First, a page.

We opened [the festival] to more local creative groups who wanted to be involved, so traditionally art forms that were popular with persons of color, like spoken word, standup comedy and modern dance. We have events around that, and we have a two-day art exhibition, which we didn’t have last year as well. So it’s just a wider scope of cultural activity.

TSN: Who’s been involved in putting this together?

AV: Just a collection of individuals that said they would be interested in doing this, and organizations. There’s no affiliations with any groups or anything. We did the open call several times to invite whoever wanted to come and help organize.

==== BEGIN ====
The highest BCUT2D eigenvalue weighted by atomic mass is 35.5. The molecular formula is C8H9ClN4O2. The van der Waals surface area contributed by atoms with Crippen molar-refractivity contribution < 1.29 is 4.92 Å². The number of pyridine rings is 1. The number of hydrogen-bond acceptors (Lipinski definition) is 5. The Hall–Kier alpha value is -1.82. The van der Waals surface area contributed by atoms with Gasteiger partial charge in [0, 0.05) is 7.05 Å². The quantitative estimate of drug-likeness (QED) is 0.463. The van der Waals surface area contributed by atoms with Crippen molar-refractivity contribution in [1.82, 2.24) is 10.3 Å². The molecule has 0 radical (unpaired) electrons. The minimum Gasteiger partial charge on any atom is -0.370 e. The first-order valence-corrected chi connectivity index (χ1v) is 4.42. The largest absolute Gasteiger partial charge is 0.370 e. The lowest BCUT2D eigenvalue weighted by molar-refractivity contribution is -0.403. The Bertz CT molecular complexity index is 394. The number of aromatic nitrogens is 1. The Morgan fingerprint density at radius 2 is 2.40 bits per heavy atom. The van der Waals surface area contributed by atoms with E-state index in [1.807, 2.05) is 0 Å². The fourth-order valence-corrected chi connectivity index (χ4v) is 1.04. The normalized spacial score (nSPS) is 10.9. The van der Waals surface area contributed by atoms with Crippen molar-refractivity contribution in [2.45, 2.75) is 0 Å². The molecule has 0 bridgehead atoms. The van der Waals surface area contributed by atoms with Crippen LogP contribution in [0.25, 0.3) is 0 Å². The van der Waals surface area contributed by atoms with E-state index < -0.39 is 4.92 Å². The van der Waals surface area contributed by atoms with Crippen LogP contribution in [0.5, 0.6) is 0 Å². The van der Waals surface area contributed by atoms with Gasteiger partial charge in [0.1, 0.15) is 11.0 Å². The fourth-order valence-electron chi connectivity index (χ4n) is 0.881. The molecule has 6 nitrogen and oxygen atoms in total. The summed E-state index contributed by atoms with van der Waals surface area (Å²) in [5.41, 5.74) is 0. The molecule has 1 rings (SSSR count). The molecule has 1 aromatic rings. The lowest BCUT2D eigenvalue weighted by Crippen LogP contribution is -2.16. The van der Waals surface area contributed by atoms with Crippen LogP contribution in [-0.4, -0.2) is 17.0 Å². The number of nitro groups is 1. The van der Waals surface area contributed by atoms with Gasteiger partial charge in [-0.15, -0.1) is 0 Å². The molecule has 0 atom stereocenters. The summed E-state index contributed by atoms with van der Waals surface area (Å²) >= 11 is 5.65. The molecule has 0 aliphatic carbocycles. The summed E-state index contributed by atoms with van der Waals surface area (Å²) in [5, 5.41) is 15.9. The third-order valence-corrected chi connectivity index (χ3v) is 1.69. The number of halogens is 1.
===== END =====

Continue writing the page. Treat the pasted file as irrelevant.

TSN: Is there anything else that our readers should know in particular about this event?

AV: We want to reiterate that it’s everything that is created and organized is always a collective responsibility and a collective effort. Part of that is just showing up for your friends and showing up as a good ally. There’s lots of performers of color and everyone has their really individual human story and I hope they all get honored and listened to.

TSN: A lot of times in conversations about gentrification, there’s this tendency to put people of color in one category and artists in another category – and the assumption is that artists are White. The assumption that creatives are White leaves a whole lot of people out of the conversation.